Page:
What was this fool doing? Nicholas felt his innards tighten. His breathing was heavy and his fingernails were curling into his palms.

‘Is this what you want, Sir Nicholas?’

‘That will probably do. Did it need to take so long?’

Thomas Cornwaleys looked at him from a cold, colourless face. ‘It takes as long as it needs, Sir Nicholas. I don’t wish to delay your business elsewhere, but everything must be done right in the city, down to the least significant thing. You don’t have to pay now. I trust you to remember my account among all your many more important ventures.’

Nicholas thought of slamming the ring back down on the counter but instead he slammed down the money, including a little extra. He attempted a cold expression in return but feared that his anger was melting the edges.

They were joined by Hamo at St Paul’s. Hamo had been taken on in place of Adam Utterby. He made up the number of apprentices to five but it was only numerically that he substituted for the drowned man. At nineteen, Adam had learned most of what Nicholas could teach him and could have been a master had convention not required a longer interval to justify such status. Hamo was fifteen and knew nothing. Ralf was far ahead of him with his sponge-like brain. But then you would not want Ralf as a bodyguard – he would sense danger before anyone else and make an excuse to disappear before you realised you needed him. Hamo, however, had the intelligence of an ordinary, disappointing mortal but the bulk of a bear. He did what he was told and ten assassins would bounce off him before he came to any harm. Nicholas knew he was dishonest in accepting Hamo as an apprentice. What he really wanted from him was the silence of Idonia. He could, of course, have summoned the mayoral serjeants to be his guard but that would mean more waiting and he did not always want men of the corporation to accompany him on his missions.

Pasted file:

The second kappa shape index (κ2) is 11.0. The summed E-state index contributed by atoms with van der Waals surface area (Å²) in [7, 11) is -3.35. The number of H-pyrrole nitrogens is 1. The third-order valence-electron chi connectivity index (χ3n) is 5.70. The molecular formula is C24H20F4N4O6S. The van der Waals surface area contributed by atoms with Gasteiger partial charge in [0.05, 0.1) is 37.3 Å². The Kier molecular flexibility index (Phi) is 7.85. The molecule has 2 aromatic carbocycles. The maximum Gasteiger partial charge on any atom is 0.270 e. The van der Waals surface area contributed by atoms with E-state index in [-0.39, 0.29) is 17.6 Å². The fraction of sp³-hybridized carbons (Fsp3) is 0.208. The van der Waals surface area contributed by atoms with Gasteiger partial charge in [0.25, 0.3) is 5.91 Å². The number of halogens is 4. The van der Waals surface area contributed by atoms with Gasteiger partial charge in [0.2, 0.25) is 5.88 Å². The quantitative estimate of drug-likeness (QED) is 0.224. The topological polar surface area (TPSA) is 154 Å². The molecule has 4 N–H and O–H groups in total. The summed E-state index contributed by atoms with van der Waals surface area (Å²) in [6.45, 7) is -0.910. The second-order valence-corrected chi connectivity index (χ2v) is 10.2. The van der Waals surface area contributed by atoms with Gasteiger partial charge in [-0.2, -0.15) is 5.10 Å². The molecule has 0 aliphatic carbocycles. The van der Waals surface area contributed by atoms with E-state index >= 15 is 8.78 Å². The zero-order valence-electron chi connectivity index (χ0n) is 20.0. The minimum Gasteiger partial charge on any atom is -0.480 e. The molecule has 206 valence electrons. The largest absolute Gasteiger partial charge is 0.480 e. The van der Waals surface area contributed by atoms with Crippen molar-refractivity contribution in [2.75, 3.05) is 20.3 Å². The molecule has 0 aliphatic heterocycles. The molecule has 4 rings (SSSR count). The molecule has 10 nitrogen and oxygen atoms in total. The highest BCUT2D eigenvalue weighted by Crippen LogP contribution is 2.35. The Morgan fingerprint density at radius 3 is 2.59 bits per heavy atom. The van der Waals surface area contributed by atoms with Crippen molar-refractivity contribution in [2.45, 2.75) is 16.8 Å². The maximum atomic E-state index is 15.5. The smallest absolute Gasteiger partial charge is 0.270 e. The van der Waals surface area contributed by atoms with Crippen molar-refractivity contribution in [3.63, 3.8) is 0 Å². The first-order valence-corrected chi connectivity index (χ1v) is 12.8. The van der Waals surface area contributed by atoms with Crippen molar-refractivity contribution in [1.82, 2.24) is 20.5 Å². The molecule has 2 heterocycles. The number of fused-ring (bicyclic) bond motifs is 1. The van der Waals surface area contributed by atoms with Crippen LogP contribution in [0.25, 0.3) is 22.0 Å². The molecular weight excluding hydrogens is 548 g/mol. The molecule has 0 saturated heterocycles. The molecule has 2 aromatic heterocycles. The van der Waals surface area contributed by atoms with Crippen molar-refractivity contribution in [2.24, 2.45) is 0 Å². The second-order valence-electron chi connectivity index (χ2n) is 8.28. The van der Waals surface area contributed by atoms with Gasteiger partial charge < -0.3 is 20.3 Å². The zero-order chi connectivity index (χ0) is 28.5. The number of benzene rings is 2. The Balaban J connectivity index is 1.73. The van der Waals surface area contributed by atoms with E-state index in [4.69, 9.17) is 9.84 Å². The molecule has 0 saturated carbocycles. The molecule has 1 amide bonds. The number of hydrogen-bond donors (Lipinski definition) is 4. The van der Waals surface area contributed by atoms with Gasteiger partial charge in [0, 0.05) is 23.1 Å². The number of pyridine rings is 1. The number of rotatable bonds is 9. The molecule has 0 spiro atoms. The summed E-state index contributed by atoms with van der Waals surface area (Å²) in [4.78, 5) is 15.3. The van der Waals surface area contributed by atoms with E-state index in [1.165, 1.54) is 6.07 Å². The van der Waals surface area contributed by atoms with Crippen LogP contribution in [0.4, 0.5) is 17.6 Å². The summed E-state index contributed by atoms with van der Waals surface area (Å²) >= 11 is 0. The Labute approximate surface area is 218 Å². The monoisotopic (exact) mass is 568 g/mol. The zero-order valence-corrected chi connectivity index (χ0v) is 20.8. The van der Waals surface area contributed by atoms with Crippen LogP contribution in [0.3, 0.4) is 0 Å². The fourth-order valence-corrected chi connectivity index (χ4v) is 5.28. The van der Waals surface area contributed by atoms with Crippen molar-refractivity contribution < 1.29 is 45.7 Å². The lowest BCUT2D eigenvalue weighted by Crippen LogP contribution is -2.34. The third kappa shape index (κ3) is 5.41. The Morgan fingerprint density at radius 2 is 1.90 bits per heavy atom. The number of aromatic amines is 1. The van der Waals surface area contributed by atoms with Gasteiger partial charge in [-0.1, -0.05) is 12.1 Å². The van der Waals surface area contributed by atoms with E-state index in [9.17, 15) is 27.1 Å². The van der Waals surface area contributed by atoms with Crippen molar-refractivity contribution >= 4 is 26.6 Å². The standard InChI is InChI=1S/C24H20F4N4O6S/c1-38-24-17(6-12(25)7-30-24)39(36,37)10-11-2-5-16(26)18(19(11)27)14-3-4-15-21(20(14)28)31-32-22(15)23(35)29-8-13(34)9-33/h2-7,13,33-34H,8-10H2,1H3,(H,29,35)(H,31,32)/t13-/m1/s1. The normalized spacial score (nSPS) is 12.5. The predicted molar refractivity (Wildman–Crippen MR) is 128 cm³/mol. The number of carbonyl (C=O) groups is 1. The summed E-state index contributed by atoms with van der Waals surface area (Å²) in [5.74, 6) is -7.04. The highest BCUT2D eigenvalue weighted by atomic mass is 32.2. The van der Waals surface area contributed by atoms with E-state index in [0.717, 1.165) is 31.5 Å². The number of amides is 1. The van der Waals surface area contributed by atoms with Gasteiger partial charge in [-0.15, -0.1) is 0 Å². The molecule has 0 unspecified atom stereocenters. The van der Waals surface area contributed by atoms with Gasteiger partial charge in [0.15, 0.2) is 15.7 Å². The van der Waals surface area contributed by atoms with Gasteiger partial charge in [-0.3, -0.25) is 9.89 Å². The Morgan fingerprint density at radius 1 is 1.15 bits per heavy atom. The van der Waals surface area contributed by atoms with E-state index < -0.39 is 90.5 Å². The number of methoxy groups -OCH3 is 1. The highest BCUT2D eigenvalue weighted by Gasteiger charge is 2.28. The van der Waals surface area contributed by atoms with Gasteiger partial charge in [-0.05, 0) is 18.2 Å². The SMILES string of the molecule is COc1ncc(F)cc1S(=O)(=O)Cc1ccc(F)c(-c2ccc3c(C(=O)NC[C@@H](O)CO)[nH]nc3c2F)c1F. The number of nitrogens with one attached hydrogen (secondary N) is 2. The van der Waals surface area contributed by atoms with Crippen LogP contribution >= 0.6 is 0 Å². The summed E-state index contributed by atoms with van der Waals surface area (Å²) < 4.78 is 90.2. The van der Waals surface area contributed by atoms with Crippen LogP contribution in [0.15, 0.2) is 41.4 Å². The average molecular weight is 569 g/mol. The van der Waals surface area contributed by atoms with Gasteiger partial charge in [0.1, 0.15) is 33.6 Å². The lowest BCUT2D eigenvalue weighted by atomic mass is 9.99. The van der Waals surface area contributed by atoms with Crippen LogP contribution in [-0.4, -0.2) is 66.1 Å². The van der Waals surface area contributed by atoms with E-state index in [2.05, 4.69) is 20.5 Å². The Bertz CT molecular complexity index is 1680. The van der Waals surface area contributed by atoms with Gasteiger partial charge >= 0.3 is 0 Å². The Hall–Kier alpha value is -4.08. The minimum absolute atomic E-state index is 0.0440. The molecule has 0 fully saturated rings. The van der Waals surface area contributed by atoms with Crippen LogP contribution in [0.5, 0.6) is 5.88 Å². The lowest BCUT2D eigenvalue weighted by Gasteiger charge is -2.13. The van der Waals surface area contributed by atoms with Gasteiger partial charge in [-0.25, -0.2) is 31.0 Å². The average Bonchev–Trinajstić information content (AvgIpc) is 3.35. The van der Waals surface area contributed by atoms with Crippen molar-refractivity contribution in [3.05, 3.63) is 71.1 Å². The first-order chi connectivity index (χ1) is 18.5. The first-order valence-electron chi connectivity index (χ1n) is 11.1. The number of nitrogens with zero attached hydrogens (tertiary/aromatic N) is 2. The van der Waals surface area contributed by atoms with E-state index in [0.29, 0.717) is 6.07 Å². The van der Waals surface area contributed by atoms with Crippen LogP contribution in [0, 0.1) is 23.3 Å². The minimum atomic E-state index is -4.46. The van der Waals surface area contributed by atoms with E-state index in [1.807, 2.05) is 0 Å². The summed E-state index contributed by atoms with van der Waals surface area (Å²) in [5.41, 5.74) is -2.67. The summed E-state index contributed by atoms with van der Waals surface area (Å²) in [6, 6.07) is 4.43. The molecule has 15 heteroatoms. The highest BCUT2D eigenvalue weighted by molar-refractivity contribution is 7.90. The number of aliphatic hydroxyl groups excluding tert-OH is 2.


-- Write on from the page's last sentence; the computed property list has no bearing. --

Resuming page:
Now that his protection was complete he proceeded to the place he was least likely to need it. Newgate was blessed with its own versions of the apprentice. The warden unlocked the door to John de Northampton’s cell and the captive jumped up from the bed as if summoned back from Purgatory. There was blood in one eye, which kept pulling to the side though he tried with the will of a cobra to hold it still. Nicholas noticed some rags on the stone sill of the window and saw John sitting and straining tosee life in the street. He had been here less than a day but much of that time had been spent at the window. There was some brightness in the open portion but the glass below was mottled. It dealt with the light in a barbarous fashion sending much of it back where it had come.